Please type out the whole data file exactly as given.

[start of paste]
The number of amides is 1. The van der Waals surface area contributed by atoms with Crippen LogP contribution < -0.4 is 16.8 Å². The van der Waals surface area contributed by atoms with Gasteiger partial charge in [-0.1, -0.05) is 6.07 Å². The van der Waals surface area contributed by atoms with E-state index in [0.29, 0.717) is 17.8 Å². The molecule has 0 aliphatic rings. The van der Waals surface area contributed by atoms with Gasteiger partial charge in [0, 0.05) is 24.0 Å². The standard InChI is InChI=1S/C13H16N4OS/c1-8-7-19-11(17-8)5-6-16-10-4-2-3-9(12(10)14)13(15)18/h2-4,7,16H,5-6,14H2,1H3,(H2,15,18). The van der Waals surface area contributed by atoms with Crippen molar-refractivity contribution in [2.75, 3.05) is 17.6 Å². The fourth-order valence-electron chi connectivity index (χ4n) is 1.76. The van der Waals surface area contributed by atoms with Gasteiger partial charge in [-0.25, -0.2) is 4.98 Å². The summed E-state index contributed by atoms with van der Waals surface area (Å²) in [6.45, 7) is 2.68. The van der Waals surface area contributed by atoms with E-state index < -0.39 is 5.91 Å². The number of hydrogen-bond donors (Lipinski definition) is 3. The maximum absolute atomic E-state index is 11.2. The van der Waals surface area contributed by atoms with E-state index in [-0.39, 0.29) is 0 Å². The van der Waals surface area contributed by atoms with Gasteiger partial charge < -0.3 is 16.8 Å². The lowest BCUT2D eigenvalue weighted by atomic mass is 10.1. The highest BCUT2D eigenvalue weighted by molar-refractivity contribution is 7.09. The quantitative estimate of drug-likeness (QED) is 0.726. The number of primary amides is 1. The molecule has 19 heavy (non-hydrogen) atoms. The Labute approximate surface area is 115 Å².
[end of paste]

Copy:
The number of amides is 1. The van der Waals surface area contributed by atoms with Crippen LogP contribution < -0.4 is 16.8 Å². The van der Waals surface area contributed by atoms with Gasteiger partial charge in [-0.1, -0.05) is 6.07 Å². The van der Waals surface area contributed by atoms with E-state index in [0.29, 0.717) is 17.8 Å². The molecule has 0 aliphatic rings. The van der Waals surface area contributed by atoms with Gasteiger partial charge in [0, 0.05) is 24.0 Å². The standard InChI is InChI=1S/C13H16N4OS/c1-8-7-19-11(17-8)5-6-16-10-4-2-3-9(12(10)14)13(15)18/h2-4,7,16H,5-6,14H2,1H3,(H2,15,18). The van der Waals surface area contributed by atoms with Crippen molar-refractivity contribution in [2.75, 3.05) is 17.6 Å². The fourth-order valence-electron chi connectivity index (χ4n) is 1.76. The van der Waals surface area contributed by atoms with Gasteiger partial charge in [-0.25, -0.2) is 4.98 Å². The summed E-state index contributed by atoms with van der Waals surface area (Å²) in [6.45, 7) is 2.68. The van der Waals surface area contributed by atoms with E-state index < -0.39 is 5.91 Å². The number of hydrogen-bond donors (Lipinski definition) is 3. The maximum absolute atomic E-state index is 11.2. The van der Waals surface area contributed by atoms with E-state index in [-0.39, 0.29) is 0 Å². The van der Waals surface area contributed by atoms with Gasteiger partial charge < -0.3 is 16.8 Å². The lowest BCUT2D eigenvalue weighted by atomic mass is 10.1. The highest BCUT2D eigenvalue weighted by molar-refractivity contribution is 7.09. The quantitative estimate of drug-likeness (QED) is 0.726. The number of primary amides is 1. The molecule has 19 heavy (non-hydrogen) atoms. The Labute approximate surface area is 115 Å².